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THE ABCS

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he Importance of Ecosystems. Ecosystems are communities of living things and the environmental features that support them. Ecosystems are essential to human life, providing us with innumerable and invaluable services.These Ecosystem services are the goods and services derived from natural and managed ecosystems upon which human welfare depends, and include everything from clean air and water to food and fuel. The Decline of Ecosystems. Unfortunately, ecosystems are in decline around the globe. According to the 2005 Millennium Ecosystem Assessment, a report by the United Nations Environment Programme, some 60 percent of the ecosystem services that support life on Earth are being degraded and/or used up faster than they can be replenished. In addition, by 2050, the amount of per capita arable land in the US will have decreased from ~1.6 to 0.7 acres per person while simultaneously, the US population is projected to increase 25%. Ecosystems and Agriculture. Until recently, the predominant view of ecosystems in this nation's agricultural regions was one that stressed commodity production. Broader perspectives encompassing the full range of ecosystems and ecosystem services were rare.That view is changing. Ongoing research, coupled with the effects of natural disasters, has increased awareness of the importance of ecosystems, the services they provide, and the ways in which we are dependent on them. In order to protect our critical ecosystems and sustain the benefits, we must overcome several challenges.

D I V E R S I F Y I N G E C O S YS T E M S .
Challenges: Intensively managed agricultural lands typically feature fewer species and habitat than native or unmanaged lands.This need not be the case.
Plants

Proposed Solution: Recent studies at the Kellogg Biological Station Long Term Ecological Research Program in Michigan show that managing for environmental benefits does not necessarily mean managing for lower yields. For example, maintaining insect diversity can help repel pests such as the soybean aphid now invading the Midwest.

Soil

P R I C I N G E C O S Y S T E M S E RV I C E S .
Challenges:While ecosystems provide an array of critical services, these services typically do not pass through markets and hence have no market based prices. Consequently, owners of the ecosystems lack the incentive to protect them.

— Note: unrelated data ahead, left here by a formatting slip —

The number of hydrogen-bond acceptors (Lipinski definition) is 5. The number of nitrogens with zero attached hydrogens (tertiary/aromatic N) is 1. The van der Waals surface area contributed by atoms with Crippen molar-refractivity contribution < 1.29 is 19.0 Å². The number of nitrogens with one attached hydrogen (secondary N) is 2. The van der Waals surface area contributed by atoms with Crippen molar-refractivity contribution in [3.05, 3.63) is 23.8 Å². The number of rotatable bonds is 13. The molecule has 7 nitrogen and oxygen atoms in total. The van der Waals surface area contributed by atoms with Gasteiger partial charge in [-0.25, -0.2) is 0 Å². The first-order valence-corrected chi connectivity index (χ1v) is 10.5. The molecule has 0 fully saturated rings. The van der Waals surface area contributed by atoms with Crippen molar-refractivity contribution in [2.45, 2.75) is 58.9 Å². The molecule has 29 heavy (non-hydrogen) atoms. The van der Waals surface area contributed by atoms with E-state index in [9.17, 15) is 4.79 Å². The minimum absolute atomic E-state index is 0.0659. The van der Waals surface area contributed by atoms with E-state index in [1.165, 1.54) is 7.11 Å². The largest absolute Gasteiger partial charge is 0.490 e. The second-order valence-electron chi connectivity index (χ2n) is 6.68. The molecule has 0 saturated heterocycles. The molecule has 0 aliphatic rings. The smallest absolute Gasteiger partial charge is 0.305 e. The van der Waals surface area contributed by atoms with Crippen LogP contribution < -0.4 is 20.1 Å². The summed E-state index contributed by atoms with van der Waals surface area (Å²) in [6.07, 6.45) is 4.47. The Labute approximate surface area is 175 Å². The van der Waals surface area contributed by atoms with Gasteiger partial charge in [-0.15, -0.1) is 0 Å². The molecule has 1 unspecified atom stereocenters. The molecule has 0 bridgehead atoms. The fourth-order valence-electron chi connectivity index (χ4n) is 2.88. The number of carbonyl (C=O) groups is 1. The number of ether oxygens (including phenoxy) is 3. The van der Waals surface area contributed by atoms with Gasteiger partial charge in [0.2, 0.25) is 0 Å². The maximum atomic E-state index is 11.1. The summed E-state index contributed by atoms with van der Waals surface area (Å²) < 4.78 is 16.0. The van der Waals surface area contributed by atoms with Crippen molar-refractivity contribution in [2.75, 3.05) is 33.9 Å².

Air

Proposed Solution: Establishing markets for ecosystem services (e.g., carbon credits) gives owners the proper incentives to protect the ecosystems.

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Challenges:While multiple programs exist to support the production of agricultural commodities, relatively few support other ecosystem services. Proposed Solution: Conservation Reserve Program (CRP) and the Wetland Reserve Program (WRP), have helped maintain and enhance ecosystems and their services. Because programs like these support farmer incomes while fostering ecosystem services with the potential for doing so without distorting trade, they possibly comply with World Trade Organization (WTO) constraints (i.e., they are potentially Green Box

Bacteria

Animals

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compliant) and can become an important element in WTO negotiations. As such, governments are exploring the options for supporting farm income through payments for ecosystem services as opposed to traditional payments based on crops, yields, acres and prices.

ECOSYSTEMS

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We can improve the flow of ecosystem services to support our health and welfare while providing food, fiber, and energy to an evergrowing world population. Options include:

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Expanding interdisciplinary research that explores ways to increase diversity of agroecosystems without sacrificing yield;

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Establishing markets through which ecosystem services or their proxies can be bought and sold (e.g., carbon credits, water quality credits) and thus giving owners a way to capture income and an incentive to protect the ecosystems; and

Clean and store fresh water Maintain air quality Regulate climate Mitigate floods and runoff Prevent erosion Maintain soil productivity Store and recycle nutrients Abate noise Pollinate crops Maintain biological and genetic diversity Provide recreational opportunities Supply habitats Provide medicines and pharmaceuticals And, of course, provide food, fiber and energy

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Supporting pre-existing conservation programs and crafting social policy that assigns ecosystem owners the responsibility of maintaining ecosystems and their associated services.

Nadine Lymn
Director of Public Affairs Ecological Society of America 1707 H Street, NW, Suite 400 Washington, DC 20006 Phone: 202-833-8773, ext. 205 www.esa.org

Karl M. Glasener
Director of Science Policy American Society of Agronomy Crop Science Society of America Soil Science Society of America 900 2nd St., Ste. 205 Washington, DC 20002 Phone: 202-408-5382 www.asa-cssa-sssa.org/

Tamara Wagester
Executive Director The Council on Food, Agricultural and Resource Economics 900 2nd Street, NE Suite 205 Washington, DC 20002 Phone: 202-408-8522 www.cfare.org